SO PUT DOWN THE MEDIALUNA. I am sure its delicious with its almibar coating and strangely yellow-ish tint, but that is not what I am here to discuss so please clear your mind of such thoughts (and your plate) !

We are here to talk french pastries. Flaky, buttery, fresh and ideally recently taken out of the oven. That is exactly what I found on a recent morning while walking to work. You know in movies when people literally stop in their tracks after being hit by the smell of fresh-baked whatever wafting out of a bakery? I did that lurch-to-a-halt move before deciding that I couldn’t take another step without a very important taste test.

That morning I was lucky enough to stumble onto La Patisserie Francaise.

And after being faced with this…

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I bought this…(for ARS 3.50)

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And I died. And dubbed this place the “Next Best Thing to a Ticket to Paris” (at least until I own my own airline…ha ha).

I, the queen of shovelling food into my mouth at a steady stream, actually ate this slowly. It was perfect–at least as far as my standards go. My French experience is relatively basic (a total of three weeks) but I made sure to make my French collegue try it. She said it was up to par. I say it goddamn SURPASSED it.

And so I went back and ate this…

At ARS 3.50 its a full peso more than the average factura (Argentine version) so I don’t know if you can spare it.

I AM SO KIDDING. You would be missing out on a daily weekly trip to France by not trying these babies. Did I mention that the French Embassy apparently orders from here? And anyway, lets SAY that the ARS 6.27 pesos per euro was accurate (hem, inflation makes it more like ARS 7.75), then your French style pastry here would be at least half the price than the real thing. Now thats my kind of deal.

Oh, and this is what I saw when I finally turned away from the pastries…

For more details check out 2XTango’s review.

La Pâtisserie Française

Malabia 2355, between Charcas and Guemes (Palermo Soho)
Update: The croissant is good, but its not great. Definitely less medialuna (none of the sweetness, in fact) but not all the way buttery croissant. I still have high hopes for the one with pastry cream in it…and the caracol with raisins is 100% worth it.

Feature of the Week-er: Rapanui Ice Cream

My Buenos Aires ice cream place is better than yours.

(I dare you to disagree)

Buenos Aires is known for its ice cream. It feels like there is a shop on every corner just waiting for you to ask them to trot over to your doorstep with some of the cold stuff in a freezer bowl  (shout out to badelivery!!). There is even an (popular AND expensive) Argentine ice cream joint, Dolcezza, in my native Washington, DC that really does know what it’s doing. Their salted caramel ice cream is ohmyfkwqkba.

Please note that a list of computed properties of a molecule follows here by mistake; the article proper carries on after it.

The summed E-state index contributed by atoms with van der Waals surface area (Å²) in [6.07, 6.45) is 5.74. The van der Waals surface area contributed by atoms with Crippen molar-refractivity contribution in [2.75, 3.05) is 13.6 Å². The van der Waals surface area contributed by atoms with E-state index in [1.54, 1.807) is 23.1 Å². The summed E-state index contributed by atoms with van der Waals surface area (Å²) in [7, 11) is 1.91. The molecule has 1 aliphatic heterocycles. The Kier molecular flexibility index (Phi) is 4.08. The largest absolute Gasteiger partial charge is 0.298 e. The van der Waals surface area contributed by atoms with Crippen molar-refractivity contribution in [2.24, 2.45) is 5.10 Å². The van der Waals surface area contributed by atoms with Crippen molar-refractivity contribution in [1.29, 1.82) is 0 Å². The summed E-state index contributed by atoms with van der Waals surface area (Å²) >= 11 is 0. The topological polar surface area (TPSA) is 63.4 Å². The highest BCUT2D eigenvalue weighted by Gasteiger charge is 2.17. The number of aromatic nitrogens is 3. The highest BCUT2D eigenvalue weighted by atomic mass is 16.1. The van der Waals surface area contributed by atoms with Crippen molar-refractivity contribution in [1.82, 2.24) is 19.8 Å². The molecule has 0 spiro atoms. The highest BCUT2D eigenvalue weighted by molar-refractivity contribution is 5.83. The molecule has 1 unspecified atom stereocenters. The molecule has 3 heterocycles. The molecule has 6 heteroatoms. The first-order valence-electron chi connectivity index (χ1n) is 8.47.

So my second Feature of the Week-er is dedicated to Rapanui. It wins the prize for the “Place you Want to Live Next to but Shouldn’t” spot in the city.

In definite Pick Up the Fork  style, I played my own game of “This Why You’re Fat” and enjoyed a 1/4 kilo with a friend on a recent Saturday afternoon. (Don’t expect Rapanui to deliver to your house; they are too classy for that). The flavors I generally salivate over (of the ones I can remember) are maracuya (passion fruit) and kiwi sorbet, lemon pie with meringue (which tastes soo much like key lime pie it hurts), any of the ddl ones, one that tastes like nutella, and the raspberry sorbet. But I should mention that I never met a Rapanui ice cream that didn’t make my heart skip a beat.

So why is this my Feature of the Week-er? Because this place is cheaper (and better) than the most well known ice cream shop in Argentina, Freddo. A 1/4 kilo at Rapanui comes out to 27 pesos while the same size is 33 at Freddo! And of course, in ingenious argentine style, you get to try 3 flavors per 1/4. Sweet.

Rapanui is also an adorable spot for a coffee or chocolates (it’s originally known as a chocolate shop from Bariloche) with ample seating and even a communal table. I’m thinking this would be perfect ice cream date spot, in fact. I have also been lucky enough on TWO occasions to be offered a free chocolate, so they really have won me over.

If all that doesn’t convince you then know this: I don’t even really LIKE ice cream that much. Please, just try it.

So celebrate “Every Day Should be Ice Cream” day (if President Cristina FK can make up random holidays why can’t I?) and swing by Rapanui. I promise you won’t be disappointed.

Rapanui, Arenales 2302 (corner of Azcuenaga), Recoleta

Update: I tried Jauja. No comparison.

Feature of the Week-er: Okebon Cookies!

cookie2

WARNING: YOU MAY FIND THIS POST TO BE A COMPLETELY IRRELEVANT AND FRIVOLOUS DISTRACTION THAT CAUSES YOU TO LEAVE THE OFFICE ON A COOKIE RUN. SORRY.

Okebon’s Cookies are the oh-so-lucky winner of my first ever
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Feature of the Week-er !!
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I have now tried two types of this brand’s cookies (the sugar sprinkled Girotondo and the slightly orange flavored Panal) and I like them. They were also really cheap: ARS 6.25 at the chino around the corner. These two facts come together to make these cookies the “Most Delicious Bang for your Buck”.
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Dunk ’em, munch ’em, crumble them over your mate for all I care. The package is surprisingly large so its great for hoarding for yourself sharing with friends.
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I’m not saying that these cookies could pass for homemade (although they would be delicious as ddl (dulce de leche) cookie sammies) but for your basic snack cookie they do the trick. A little “oo!” even escaped from my mouth after my first taste (TMI?).
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So CONGRATULATIONS to Okebon for creating a cookie that I actually want to buy again.